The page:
On October 4 2010 a Hungarian reservoir of chemical waste at an alumina processing plant burst, releasing a deluge of red toxic sludge into nearby villages.
Since then the spill has reached major Hungarian water systems. Nine are dead and about 150 people were injured by up to 700,000 cubic meters of toxic by-product. The residue has covered an area of 40 square kilometers, with prolonged .toxic effects. The largest risk to humans is ingestion through contaminated water and food supplies; resulting damage to the lungs and digestive systems could prove fatal. Other hazards are burns and irritation, particularly in contact with the eye. People in the local area have already been banned from hunting and fishing, as well as using their wells, while the area is being treated with counteracting chemicals. The sludge has a pH of 9, putting it on the same level as kitchen cleaning products, which in contact with the skin can cause anything from dry or cracked skin to burning a top layer of skin off. Arrests were made and a dam was built around the reservoir to prevent further flooding, but toxicity will be an ongoing problem until it is able to balance though sufficient rainfall.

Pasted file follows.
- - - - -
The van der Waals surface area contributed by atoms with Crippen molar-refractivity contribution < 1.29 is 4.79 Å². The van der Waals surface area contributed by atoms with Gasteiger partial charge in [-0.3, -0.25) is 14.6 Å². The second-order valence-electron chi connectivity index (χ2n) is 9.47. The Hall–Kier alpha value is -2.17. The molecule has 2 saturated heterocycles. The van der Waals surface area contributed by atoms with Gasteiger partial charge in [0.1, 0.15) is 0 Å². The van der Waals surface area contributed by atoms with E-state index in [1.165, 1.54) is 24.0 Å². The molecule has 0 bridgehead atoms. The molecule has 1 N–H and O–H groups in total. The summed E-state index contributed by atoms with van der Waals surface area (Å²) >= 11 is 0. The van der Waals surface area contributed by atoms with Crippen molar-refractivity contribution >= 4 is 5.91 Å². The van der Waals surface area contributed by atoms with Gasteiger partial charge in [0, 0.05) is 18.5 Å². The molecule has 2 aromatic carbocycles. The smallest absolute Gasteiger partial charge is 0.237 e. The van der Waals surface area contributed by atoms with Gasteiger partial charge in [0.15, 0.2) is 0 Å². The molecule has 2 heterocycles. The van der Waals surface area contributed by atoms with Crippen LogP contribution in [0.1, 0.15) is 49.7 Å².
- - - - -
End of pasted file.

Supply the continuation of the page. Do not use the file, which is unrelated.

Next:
Sources: n.a. (2010, Oct) “Hungary battles to stem torrent of toxic sludge,” BBC, http://www.bbc.co.uk/news/world-europe-11475361
n.a. “Hungary toxic spill plant reopens as villagers return” BBC October 2010, http://www.bbc.co.uk/news/world-europe-11550419
Lang, Olivia (2010, Oct). “How toxic is Hungary’s red sludge?” BBC News, http://www.bbc.co.uk/news/world-europe-11492387
Student Researchers: Ben Houck & Amanda Stockwell
Evaluator: Eric J. Ziegelmayer, PhD